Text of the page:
The six best cookbooks released in 2016 according to Cuisine magazine video

Thomas Heaton

The best cookbooks of 2016: what to buy if you're wanting inspiration.

Christmas is a time of giving, and a lot of the time a cookbook is one of those great gifts.

While 2016 has been a great year for a number of reasons, and one we want to forget for many others, it was great for cookbooks. 

Kitchen Confidential author Anthony Bourdain released his first offering in years and model Chrissy Teigen even gave us a taste of her culinary skills  - but they didn't make this list, there were so many to chose from. Here are Cuisine's favourite cookbooks this year.

Looking for inspiration in the kitchen? There were some seriously good cookbooks published this year.

Looking for inspiration in the kitchen? There were some seriously good cookbooks published this year.

Iconic Edmonds cookbook given mouthwatering makeover
Tamahere mums make 'divine' cook book
A cookbook with recipes that don't take all the thyme in the world


My quest for a decent weekday work lunch often has me in search of the perfect salad. If you think that means I’m the type who picks at a few limp leaves at my desk come midday, good Lord no. I like my meal-time salads to have starch, protein, complementary textures and flavours. If I could eat from this book everyday, my afternoon productivity would probably double. Savour (subtitled Salads for All Seasons) is divided into Simple Salads, Veggie Straight Up (think spiced roast cauliflower and garlic with tahini yoghurt dressing), Veggie Grains (freekeh, cumin-roast artichoke, grilled corn and pomegranate, anyone?) and Veggie Cheesy (miso-baked aubergine, dates, feta, crispy buckwheat and tahini yoghurt, perchance?). Really, who needs meat when veg can be that delicious... but the fish and shellfish, poultry and meat chapters are winners too, of course – how do cardamom lamb ribs, mango-cashew rice and red onions take your fancy? More evidence of the brilliance of the boy from Whanganui. Now if only he’d move home and open a salad bar next to the Cuisine office. (ALICE NEVILLE)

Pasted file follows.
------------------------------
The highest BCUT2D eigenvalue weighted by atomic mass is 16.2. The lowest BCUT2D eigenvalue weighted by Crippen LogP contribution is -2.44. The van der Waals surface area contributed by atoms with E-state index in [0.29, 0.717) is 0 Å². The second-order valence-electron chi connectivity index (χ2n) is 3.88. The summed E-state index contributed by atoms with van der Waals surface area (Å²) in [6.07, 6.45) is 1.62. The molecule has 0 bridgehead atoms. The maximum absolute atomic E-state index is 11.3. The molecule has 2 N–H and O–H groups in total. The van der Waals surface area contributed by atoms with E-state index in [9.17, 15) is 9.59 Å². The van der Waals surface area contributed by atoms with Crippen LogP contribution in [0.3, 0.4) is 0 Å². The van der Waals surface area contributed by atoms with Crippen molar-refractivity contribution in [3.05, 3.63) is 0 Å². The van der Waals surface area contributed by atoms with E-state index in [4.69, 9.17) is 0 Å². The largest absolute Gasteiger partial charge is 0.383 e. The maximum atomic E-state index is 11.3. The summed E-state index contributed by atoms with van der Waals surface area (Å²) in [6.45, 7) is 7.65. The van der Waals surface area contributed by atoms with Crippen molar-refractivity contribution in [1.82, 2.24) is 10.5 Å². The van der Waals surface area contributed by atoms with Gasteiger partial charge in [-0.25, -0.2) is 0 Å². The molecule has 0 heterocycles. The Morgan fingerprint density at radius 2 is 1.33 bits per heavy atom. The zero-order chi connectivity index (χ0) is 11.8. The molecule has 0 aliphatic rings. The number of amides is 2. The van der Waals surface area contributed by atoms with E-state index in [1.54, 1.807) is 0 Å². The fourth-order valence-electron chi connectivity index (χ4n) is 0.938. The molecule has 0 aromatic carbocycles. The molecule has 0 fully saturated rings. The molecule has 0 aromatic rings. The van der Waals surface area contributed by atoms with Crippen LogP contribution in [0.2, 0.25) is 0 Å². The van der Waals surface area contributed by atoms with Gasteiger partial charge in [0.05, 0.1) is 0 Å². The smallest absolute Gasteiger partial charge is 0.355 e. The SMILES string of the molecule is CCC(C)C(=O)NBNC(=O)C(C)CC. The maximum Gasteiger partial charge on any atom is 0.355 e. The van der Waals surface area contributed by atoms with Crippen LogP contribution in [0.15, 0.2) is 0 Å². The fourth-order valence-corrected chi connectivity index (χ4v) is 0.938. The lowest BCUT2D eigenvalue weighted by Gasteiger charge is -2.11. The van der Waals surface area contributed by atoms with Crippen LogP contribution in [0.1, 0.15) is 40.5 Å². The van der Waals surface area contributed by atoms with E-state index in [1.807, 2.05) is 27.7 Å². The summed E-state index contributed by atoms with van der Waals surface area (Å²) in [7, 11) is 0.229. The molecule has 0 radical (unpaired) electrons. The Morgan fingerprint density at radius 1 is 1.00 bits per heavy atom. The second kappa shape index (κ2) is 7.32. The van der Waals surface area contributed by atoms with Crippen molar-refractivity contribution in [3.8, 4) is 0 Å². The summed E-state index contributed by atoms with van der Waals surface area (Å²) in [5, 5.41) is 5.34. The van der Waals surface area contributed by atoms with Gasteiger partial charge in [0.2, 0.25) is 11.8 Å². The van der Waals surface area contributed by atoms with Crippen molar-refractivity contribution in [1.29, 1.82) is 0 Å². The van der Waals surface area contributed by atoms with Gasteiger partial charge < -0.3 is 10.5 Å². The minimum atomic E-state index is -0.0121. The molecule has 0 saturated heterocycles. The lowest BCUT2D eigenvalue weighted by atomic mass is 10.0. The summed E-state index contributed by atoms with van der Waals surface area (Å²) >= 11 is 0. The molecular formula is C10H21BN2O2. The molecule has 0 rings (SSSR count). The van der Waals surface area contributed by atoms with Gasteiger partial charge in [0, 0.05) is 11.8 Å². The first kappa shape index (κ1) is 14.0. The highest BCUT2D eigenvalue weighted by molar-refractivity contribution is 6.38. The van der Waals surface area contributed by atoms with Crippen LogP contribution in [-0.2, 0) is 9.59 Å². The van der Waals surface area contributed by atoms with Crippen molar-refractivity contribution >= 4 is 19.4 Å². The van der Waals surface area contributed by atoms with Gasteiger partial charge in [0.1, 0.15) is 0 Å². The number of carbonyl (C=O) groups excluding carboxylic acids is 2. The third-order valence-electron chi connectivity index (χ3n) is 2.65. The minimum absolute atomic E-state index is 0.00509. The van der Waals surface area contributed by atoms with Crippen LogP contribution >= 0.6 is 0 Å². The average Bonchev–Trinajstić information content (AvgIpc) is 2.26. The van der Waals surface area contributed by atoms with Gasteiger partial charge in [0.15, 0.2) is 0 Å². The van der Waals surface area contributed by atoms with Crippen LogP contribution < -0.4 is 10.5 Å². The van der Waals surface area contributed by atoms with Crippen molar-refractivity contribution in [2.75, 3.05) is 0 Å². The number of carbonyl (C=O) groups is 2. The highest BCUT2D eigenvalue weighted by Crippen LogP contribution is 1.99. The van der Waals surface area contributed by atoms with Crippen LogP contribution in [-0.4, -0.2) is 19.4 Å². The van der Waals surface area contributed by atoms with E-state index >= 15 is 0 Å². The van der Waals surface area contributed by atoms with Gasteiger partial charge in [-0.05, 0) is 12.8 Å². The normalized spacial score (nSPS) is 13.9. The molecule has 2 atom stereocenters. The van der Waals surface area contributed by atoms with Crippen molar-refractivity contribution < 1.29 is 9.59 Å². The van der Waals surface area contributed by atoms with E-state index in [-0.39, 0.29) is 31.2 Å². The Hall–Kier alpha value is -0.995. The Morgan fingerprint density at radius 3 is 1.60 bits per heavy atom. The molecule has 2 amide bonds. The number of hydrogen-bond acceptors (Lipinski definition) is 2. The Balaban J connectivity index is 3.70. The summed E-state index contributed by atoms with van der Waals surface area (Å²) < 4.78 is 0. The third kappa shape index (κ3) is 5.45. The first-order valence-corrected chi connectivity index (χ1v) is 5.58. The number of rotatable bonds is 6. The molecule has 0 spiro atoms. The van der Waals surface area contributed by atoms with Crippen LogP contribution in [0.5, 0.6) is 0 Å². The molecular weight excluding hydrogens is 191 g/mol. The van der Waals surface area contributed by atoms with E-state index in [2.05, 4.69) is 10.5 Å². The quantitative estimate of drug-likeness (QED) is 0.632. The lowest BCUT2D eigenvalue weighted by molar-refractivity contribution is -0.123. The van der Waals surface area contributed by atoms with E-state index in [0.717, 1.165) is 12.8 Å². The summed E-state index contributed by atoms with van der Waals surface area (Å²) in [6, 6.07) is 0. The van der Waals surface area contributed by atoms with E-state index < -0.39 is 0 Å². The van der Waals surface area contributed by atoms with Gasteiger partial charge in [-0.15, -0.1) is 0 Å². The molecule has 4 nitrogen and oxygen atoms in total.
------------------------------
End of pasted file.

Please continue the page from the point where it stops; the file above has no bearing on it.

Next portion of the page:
Open up this book, read the first page and you'll see – despite Raymond Blanc's long and illustrious career as a chef, he still writes about food with glee. This stunning tome is illustrated with photos of Blanc's Oxfordshire restaurant and hotel, Le Manoir, and its gardens, and illustrated with childlike cartoons. The book is divided into four sections, with Blanc taking the reader on a virtual tour of his sprawling gardens over the course of a year, cooking the best of seasonal produce. The cuisine is highbrow, but not entirely unachievable ; with recipes ranging from five-ingredient tomato fondue to elaborate dishes such as nose-to-tail sucking pig. Classics life parfait, navarin and croquembouche all make appearances, but they all carry a piece of Blanc's style with them. Most of all, this is personal; it's a gastronomical autobiography. (THOMAS HEATON)